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UNC School of the Arts (NCSA)

Music Excerpts

Teaching: Music Tech I

Teaching: Music Tech II

Software and Hardware

Software:                        Hardware:

Finale                               Sweetwater  

Sibelius                            Akai 

Reason                             Yamaha

Pro Tools                          Korg

Cubase                             Roland

Ableton                            Behringer

Mixcraft                           Tascam

Garrintan                         Musicians Friend 

Project Video I

Project Video II





Dr. Robert Ward's Pulitzer Prize Opera, "The Crucible". Dr. Ward was President and later Chancellor (1967-74) of the North Carolina School of the Arts (UNCSA) when I attended the performing arts conservatory as a high school composition student. He was also my composition teacher when I attended college at the university as a composition major. See the recent video (on left) about this unique performing arts conservatory.

This site is a degree required electronic portfolio containing coursework such as music, scores, audio visual projects as well as my resume. All of this needed to be completed during my studies at Indiana University's, Jacob's School of Music, at Indiana University-Purdue University Indianapolis for the Masters of Science in Music Technology degree.

Music Technology is technology involved in the musical arts, in particular the use of electronic devices and computer software to facilitate composing, performance, recording, playback and storage. This website, which I created, and its multimedia content such as the music included in the video projects are examples of the types of technology involved. The excerpts to the left are from computer-generated compositions that I composed for class projects in 2007.


Additionally, this site is inclusive of professional and teaching experience in the area of music technology and business administration. Examples of my classroom experience and interaction with students in after-school clubs and projects are also included.


Special thanks to my loving wife, Marcia, and to Dr. Howard Swyer, (click on his name to view his bio) a former classmate for his contribution to the graduate performance of one of my compositions, Project Video II, featured on this site.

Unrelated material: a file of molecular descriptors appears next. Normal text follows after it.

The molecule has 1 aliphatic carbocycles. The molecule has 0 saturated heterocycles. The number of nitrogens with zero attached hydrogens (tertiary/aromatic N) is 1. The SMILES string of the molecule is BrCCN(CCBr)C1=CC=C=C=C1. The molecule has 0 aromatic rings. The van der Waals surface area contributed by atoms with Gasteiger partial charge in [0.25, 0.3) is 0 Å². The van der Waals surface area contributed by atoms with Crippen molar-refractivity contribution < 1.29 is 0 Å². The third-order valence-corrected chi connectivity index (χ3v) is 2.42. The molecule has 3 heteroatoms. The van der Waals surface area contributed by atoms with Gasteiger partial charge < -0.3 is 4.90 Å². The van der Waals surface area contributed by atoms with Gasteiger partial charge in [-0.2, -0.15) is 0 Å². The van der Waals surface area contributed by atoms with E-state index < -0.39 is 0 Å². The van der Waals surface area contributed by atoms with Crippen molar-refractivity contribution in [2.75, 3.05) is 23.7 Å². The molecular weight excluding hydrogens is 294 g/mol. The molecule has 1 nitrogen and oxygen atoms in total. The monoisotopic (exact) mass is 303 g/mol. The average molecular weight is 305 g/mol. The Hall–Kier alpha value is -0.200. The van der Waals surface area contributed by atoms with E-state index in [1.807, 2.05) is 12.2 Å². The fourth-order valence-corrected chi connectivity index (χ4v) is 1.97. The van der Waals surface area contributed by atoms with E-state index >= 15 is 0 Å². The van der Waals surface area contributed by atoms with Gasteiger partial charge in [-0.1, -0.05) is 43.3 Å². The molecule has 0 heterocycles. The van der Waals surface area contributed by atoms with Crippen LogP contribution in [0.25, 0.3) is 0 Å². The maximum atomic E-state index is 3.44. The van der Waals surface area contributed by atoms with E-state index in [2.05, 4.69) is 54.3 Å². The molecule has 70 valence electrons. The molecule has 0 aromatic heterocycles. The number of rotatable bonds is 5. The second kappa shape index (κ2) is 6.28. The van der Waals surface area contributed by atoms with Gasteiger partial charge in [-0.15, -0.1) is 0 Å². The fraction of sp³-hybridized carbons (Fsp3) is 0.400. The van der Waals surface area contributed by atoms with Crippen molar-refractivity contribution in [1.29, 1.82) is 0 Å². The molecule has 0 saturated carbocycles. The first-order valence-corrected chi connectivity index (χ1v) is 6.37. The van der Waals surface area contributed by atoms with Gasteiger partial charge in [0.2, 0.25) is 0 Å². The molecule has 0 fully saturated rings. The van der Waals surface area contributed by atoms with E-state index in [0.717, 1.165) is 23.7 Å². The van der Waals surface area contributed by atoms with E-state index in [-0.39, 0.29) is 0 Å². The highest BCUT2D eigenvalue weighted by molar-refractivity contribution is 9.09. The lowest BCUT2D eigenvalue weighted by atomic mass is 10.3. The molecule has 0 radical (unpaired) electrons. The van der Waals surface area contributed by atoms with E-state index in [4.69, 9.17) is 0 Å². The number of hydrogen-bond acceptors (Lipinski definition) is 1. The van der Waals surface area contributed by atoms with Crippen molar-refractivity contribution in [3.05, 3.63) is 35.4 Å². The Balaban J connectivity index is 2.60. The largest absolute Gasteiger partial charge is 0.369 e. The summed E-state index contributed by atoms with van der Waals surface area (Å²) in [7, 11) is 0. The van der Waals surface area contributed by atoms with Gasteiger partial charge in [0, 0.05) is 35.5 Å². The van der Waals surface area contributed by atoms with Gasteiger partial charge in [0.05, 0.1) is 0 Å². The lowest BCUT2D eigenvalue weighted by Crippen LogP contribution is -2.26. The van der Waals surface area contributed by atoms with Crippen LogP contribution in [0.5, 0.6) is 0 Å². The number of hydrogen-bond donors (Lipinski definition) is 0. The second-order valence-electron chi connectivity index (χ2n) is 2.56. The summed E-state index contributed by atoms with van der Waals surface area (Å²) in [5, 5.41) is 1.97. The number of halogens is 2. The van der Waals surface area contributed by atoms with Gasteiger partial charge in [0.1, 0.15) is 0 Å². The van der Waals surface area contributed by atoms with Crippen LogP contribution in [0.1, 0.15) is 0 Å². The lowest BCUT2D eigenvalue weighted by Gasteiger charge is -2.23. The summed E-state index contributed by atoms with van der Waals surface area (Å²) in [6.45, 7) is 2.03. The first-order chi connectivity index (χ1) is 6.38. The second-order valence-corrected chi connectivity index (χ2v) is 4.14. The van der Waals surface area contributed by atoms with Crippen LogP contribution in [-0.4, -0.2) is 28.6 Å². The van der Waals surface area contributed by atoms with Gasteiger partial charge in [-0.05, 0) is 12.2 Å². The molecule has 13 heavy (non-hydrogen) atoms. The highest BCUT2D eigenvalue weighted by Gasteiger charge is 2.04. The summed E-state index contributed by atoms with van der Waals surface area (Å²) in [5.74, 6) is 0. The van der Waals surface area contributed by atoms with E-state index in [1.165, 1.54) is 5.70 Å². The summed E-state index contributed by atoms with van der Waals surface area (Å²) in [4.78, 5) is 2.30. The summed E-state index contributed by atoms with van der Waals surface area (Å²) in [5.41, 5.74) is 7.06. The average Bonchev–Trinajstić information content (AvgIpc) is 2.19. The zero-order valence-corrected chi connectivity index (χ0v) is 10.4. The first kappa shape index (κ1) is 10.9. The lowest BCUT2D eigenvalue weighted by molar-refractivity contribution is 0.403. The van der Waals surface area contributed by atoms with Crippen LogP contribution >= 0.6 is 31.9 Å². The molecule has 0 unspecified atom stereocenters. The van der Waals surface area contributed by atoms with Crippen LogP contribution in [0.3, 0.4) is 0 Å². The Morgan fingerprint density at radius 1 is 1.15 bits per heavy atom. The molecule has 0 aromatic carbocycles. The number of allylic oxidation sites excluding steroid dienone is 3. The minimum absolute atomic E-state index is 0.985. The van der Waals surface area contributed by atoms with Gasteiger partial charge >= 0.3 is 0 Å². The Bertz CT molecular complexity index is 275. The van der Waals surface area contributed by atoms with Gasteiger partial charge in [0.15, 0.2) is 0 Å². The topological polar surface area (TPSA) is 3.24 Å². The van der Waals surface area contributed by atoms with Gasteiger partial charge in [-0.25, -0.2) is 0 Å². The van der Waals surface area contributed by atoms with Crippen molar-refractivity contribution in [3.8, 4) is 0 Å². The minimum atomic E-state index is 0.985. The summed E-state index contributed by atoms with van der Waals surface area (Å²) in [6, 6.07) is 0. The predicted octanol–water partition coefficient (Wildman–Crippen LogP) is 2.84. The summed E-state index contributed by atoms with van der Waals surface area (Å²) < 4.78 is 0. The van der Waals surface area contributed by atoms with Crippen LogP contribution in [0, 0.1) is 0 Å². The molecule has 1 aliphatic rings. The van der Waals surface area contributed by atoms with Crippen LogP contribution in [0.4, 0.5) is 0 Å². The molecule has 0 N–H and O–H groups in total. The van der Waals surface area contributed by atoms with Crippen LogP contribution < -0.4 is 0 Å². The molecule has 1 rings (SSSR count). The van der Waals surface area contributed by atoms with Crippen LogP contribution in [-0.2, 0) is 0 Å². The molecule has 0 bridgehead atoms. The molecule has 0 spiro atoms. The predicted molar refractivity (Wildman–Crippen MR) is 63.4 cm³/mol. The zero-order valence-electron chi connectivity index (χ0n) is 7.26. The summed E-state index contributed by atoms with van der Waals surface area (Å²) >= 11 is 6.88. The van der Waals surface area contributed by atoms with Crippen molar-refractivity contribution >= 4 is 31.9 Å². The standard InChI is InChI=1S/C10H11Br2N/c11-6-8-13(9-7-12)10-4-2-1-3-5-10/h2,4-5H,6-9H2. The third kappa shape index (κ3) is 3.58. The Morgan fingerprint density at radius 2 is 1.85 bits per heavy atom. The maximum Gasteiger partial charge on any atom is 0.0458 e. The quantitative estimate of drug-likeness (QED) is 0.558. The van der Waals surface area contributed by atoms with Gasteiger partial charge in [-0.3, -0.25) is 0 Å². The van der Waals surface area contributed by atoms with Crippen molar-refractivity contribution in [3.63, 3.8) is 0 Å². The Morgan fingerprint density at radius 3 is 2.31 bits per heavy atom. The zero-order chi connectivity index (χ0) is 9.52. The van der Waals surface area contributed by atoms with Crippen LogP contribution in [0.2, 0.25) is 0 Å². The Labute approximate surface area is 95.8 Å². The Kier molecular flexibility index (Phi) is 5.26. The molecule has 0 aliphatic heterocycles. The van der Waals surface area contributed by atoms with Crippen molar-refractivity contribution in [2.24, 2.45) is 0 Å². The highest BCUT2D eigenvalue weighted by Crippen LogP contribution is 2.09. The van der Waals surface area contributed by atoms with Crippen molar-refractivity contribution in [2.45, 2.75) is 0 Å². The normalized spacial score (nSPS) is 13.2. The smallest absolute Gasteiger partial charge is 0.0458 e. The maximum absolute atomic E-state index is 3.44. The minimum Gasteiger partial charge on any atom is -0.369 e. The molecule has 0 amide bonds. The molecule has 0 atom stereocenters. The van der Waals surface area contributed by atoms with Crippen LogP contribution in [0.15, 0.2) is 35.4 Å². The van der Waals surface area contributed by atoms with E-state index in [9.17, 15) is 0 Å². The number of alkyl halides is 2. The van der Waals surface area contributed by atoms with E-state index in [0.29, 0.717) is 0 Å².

Binns Family Portrait after Commencement in Indianapolis' RCA Dome on May 13, 2007. This is the home stadium to the Superbowl Champions, Indianapolis Colts. I remain a staunch Pittsburgh Steeler's fan despite now being an Idianapolis Hoosier! Also, please visit: Larry and Marcia's Personal Website and a companion website to this electronic portfolio that was a segment of my final project.

Commencement and Reception Video


"Innovative music has always been inextricably linked to technology. The Pythagoreans set scales in accordance with their mathematical concepts of harmony in nature, Mozart wrote groundbreaking concertos centered around the newly invented piano, and The Beatles completely changed the face of popular music by pioneering almost every modern recording technique.


Today we live in a world of nearly unlimited computing power and connectivity, and, in light of this technological landscape, it should come as no surprise that the most vibrant field of musical creativity lies in the world of electronic music...." -Huff Post, Music and Technology, February 13, 2014.


Despite the realization of the sentiments expressed above, I am still motivated by the words of Dr. Robert Ward spoken to me during my freshman year as a composition major at the North Carolina School of the Arts (UNCSA):


“It is better to write a single simple but inspired tune that will survive the ages than to write an entire catalogue of intellectual music that is not remembered beyond the instance it is performed. Larry, always remember that music is more art than science and that composing is to be a venture nurtured by inspiration and not a scientific experiment plotted with complex schemes and formulas.”


Additionally, never far from my consciousness is the counsel of my first composition teacher and the Dean of the School of Music at NCSA (UNCSA) in 1970, Dr. Louis A. Mennini, given during my senior year in high school when I explored composing with twelve-tone techniques:


“Compose from the heart, not the head!”